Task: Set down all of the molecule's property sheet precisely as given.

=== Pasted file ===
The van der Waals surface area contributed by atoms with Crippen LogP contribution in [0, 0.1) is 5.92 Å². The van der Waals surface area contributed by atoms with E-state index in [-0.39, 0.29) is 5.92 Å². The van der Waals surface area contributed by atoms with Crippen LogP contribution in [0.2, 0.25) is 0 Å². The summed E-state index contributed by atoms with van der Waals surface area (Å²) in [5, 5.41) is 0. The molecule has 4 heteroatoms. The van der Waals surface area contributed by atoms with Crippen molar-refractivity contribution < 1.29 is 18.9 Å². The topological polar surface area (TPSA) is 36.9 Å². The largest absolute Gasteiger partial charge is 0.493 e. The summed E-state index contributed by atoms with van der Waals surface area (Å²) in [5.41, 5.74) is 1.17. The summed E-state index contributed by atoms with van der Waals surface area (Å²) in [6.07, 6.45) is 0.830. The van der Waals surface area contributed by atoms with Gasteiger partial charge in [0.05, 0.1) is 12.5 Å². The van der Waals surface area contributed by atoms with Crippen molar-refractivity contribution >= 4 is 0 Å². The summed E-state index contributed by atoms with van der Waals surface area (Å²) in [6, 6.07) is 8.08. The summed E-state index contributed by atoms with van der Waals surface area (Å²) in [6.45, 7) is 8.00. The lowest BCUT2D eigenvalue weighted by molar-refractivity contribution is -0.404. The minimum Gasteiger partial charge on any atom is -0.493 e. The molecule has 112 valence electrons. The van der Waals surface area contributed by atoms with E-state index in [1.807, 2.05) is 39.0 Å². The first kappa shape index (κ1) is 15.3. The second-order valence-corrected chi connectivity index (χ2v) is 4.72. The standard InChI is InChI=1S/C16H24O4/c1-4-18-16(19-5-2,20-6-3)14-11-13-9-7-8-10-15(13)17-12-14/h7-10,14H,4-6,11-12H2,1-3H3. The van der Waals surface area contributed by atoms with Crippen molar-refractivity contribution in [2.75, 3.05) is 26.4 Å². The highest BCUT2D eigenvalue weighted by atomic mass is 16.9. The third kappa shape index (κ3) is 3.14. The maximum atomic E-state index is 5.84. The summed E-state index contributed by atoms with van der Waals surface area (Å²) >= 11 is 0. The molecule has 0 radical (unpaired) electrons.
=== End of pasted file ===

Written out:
The van der Waals surface area contributed by atoms with Crippen LogP contribution in [0, 0.1) is 5.92 Å². The van der Waals surface area contributed by atoms with E-state index in [-0.39, 0.29) is 5.92 Å². The van der Waals surface area contributed by atoms with Crippen LogP contribution in [0.2, 0.25) is 0 Å². The summed E-state index contributed by atoms with van der Waals surface area (Å²) in [5, 5.41) is 0. The molecule has 4 heteroatoms. The van der Waals surface area contributed by atoms with Crippen molar-refractivity contribution < 1.29 is 18.9 Å². The topological polar surface area (TPSA) is 36.9 Å². The largest absolute Gasteiger partial charge is 0.493 e. The summed E-state index contributed by atoms with van der Waals surface area (Å²) in [5.41, 5.74) is 1.17. The summed E-state index contributed by atoms with van der Waals surface area (Å²) in [6.07, 6.45) is 0.830. The van der Waals surface area contributed by atoms with Gasteiger partial charge in [0.05, 0.1) is 12.5 Å². The van der Waals surface area contributed by atoms with Crippen molar-refractivity contribution >= 4 is 0 Å². The summed E-state index contributed by atoms with van der Waals surface area (Å²) in [6, 6.07) is 8.08. The summed E-state index contributed by atoms with van der Waals surface area (Å²) in [6.45, 7) is 8.00. The lowest BCUT2D eigenvalue weighted by molar-refractivity contribution is -0.404. The minimum Gasteiger partial charge on any atom is -0.493 e. The molecule has 112 valence electrons. The van der Waals surface area contributed by atoms with E-state index in [1.807, 2.05) is 39.0 Å². The first kappa shape index (κ1) is 15.3. The second-order valence-corrected chi connectivity index (χ2v) is 4.72. The standard InChI is InChI=1S/C16H24O4/c1-4-18-16(19-5-2,20-6-3)14-11-13-9-7-8-10-15(13)17-12-14/h7-10,14H,4-6,11-12H2,1-3H3. The van der Waals surface area contributed by atoms with Crippen molar-refractivity contribution in [2.75, 3.05) is 26.4 Å². The highest BCUT2D eigenvalue weighted by atomic mass is 16.9. The third kappa shape index (κ3) is 3.14. The maximum atomic E-state index is 5.84. The summed E-state index contributed by atoms with van der Waals surface area (Å²) >= 11 is 0. The molecule has 0 radical (unpaired) electrons.